I have to admit that I was a bit surprised to learn that Rob McKenna had conceded the governor's race late yesterday afternoon, before many counties—including populous King—had reported their daily tally. Just one day before, McKenna campaign manager Randy Pepple had released a video (after the jump) explaining the campaign's mathematical path to victory . "[McKenna] asked me to talk to you today about some of the numbers behind the confidence he expressed yesterday," Pepple tells the camera, while standing in front of a white board with a bunch of numbers scribbled on it.
Pepple had argued that internal polling showed that late voters had broken hard for McKenna, and that we would start to see that trend accelerate sharply in Friday's ballot drop. But by mid-afternoon it was clear that this just wasn't happening. While some counties continued to trend modestly toward McKenna in yesterday's count, others were moving in Jay Inslee's direction. Indeed, of the 33 counties that reported results yesterday, only 16 had splits more favorable to McKenna than the Tuesday night results or the running average.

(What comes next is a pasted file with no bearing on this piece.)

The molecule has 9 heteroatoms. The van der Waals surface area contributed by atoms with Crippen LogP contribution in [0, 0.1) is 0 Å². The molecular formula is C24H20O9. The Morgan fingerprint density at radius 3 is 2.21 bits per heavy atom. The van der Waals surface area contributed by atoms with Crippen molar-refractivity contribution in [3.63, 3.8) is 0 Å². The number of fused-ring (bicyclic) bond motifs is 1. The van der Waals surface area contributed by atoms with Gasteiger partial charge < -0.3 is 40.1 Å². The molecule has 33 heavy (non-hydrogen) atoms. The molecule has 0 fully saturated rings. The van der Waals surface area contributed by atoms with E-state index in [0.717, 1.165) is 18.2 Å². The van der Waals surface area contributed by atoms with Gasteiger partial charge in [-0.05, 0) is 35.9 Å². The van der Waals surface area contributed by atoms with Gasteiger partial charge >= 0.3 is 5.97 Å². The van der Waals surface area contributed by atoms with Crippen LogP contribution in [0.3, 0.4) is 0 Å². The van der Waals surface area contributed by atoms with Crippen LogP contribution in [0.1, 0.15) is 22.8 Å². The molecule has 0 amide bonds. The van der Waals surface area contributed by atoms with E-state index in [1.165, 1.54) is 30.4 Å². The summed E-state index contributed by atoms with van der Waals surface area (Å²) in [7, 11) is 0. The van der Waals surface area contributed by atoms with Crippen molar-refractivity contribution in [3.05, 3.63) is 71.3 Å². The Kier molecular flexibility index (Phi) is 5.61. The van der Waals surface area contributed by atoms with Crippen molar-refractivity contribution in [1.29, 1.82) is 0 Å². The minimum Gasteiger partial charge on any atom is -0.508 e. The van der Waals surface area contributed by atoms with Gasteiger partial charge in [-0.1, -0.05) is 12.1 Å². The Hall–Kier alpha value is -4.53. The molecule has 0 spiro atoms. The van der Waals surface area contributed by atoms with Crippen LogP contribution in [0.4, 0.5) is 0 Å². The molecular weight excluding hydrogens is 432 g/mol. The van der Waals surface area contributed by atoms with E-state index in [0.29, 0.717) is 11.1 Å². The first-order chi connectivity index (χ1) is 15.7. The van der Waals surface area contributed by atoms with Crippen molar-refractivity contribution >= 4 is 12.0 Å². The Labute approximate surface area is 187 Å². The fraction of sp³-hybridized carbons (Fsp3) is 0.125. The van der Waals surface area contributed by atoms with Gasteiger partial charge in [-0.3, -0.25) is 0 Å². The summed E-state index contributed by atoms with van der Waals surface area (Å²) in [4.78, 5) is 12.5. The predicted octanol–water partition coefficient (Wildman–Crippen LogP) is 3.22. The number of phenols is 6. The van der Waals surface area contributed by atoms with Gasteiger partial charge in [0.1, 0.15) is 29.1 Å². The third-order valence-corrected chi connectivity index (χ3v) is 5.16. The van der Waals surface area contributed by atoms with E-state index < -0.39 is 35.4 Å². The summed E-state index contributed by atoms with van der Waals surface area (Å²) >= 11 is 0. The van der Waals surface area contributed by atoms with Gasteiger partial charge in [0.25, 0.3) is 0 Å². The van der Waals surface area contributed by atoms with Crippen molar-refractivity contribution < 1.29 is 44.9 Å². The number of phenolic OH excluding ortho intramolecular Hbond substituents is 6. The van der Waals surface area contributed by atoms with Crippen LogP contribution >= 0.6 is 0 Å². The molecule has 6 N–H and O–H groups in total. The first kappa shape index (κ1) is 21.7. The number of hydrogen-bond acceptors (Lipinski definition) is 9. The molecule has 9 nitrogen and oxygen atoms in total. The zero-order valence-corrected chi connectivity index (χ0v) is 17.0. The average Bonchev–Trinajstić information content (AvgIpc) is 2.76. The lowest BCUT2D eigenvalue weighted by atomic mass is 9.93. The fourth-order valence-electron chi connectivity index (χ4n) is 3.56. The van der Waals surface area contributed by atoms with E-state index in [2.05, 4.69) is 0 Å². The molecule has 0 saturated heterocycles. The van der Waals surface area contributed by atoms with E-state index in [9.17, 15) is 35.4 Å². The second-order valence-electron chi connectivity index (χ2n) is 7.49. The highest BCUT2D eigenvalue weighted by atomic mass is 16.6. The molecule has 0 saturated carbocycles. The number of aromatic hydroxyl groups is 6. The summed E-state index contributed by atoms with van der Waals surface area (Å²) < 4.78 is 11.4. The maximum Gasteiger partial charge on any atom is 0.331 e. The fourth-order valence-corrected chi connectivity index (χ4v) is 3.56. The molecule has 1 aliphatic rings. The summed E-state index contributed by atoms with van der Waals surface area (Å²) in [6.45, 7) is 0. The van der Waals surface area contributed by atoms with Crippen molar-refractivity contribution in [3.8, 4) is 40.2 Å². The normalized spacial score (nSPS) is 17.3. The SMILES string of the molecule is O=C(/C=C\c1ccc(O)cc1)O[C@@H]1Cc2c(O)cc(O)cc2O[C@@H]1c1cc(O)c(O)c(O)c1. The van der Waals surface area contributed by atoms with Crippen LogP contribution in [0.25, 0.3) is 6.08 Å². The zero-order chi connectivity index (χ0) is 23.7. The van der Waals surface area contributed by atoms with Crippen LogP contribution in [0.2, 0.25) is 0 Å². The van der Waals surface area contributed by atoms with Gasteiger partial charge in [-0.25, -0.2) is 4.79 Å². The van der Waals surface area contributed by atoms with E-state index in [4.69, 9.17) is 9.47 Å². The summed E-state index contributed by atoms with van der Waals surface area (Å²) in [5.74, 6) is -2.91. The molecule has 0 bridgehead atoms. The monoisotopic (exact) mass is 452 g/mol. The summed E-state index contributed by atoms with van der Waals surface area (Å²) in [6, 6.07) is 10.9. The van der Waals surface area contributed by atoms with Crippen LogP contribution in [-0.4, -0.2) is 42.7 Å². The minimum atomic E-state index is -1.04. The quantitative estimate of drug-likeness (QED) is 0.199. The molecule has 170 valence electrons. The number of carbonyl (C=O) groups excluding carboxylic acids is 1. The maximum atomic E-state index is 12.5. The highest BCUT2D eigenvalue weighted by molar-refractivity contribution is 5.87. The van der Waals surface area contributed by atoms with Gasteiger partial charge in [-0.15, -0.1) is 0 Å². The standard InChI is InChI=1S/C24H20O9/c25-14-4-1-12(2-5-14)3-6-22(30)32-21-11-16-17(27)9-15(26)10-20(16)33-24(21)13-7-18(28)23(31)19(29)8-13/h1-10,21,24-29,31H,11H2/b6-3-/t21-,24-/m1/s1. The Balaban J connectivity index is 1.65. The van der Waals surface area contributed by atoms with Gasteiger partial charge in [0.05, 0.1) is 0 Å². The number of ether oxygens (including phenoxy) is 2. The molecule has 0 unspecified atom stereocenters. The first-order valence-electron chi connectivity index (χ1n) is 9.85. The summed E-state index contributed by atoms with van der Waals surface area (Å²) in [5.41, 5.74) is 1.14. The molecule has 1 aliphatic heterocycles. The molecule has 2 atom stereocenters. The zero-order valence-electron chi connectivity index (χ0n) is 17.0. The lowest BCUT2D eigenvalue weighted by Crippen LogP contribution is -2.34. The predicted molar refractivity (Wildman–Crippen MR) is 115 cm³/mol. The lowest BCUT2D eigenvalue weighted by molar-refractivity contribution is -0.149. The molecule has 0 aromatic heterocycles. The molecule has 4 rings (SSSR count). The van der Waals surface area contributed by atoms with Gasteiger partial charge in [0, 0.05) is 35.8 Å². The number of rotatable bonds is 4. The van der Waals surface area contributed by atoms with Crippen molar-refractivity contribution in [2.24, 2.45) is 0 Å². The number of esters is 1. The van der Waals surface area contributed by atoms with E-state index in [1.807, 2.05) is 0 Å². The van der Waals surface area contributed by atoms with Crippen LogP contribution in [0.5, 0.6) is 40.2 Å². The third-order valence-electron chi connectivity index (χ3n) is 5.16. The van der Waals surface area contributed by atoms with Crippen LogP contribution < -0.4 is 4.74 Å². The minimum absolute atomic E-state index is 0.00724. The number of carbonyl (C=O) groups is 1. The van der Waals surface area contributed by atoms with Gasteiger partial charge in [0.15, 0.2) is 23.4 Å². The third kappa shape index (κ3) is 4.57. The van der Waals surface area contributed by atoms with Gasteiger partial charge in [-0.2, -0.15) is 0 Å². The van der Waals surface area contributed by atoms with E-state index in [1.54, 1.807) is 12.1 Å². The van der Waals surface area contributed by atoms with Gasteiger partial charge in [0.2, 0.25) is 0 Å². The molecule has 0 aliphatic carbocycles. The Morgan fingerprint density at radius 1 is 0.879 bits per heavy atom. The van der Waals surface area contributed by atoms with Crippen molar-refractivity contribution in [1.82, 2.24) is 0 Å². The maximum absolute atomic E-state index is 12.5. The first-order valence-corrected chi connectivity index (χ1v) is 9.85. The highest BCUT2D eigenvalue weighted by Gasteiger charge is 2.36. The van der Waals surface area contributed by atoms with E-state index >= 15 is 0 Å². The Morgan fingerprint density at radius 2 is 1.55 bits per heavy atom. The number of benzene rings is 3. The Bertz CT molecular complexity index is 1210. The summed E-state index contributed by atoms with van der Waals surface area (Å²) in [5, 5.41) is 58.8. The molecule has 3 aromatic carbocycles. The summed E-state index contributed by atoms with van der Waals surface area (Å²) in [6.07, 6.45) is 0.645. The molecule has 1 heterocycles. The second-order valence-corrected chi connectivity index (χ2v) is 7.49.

With about 85 percent of the ballots counted, Inslee's 51-49 margin is about half a point smaller than on election night, but his numerical lead has grown by more than 5,000 votes to 55,682. Even the math-challenged McKenna camp could see that there was no realistic way to make up that gap.
For similar reasons, I would expect Democrat Kathleen Drew to concede the Secretary of State's race* to Republican Kim Wyman. What was a 14,000 vote gap on election night has steadily widened to a 42,000 vote Wyman lead. I wouldn't be surprised to see this modest Republican trend reverse itself in subsequent ballot counts, but there just aren't enough ballots left to make a difference. Wyman has won.
Finally, in the only other allegedly undecided race, the billionaire-backed I-1240 charter schools initiative, the gap continues to narrow, but not nearly fast enough. No matter how much I want I-1240 to fail, I have to put my faith in the data, and the data tells that I-1240 has won.
So there you have it. There are still a couple legislative races that are legitimately too close to call, but at the statewide level, it's all over but the final margin.
* UPDATE: Shortly after I posted, Drew announced that she had conceded:
"Today, I called Kim Wyman to congratulate her on a hard fought victory and to concede the race. I know that she will carry forward Washington's tradition of fair and impartial elections, and I am optimistic that she will work on measures to remove barriers and increase voter participation."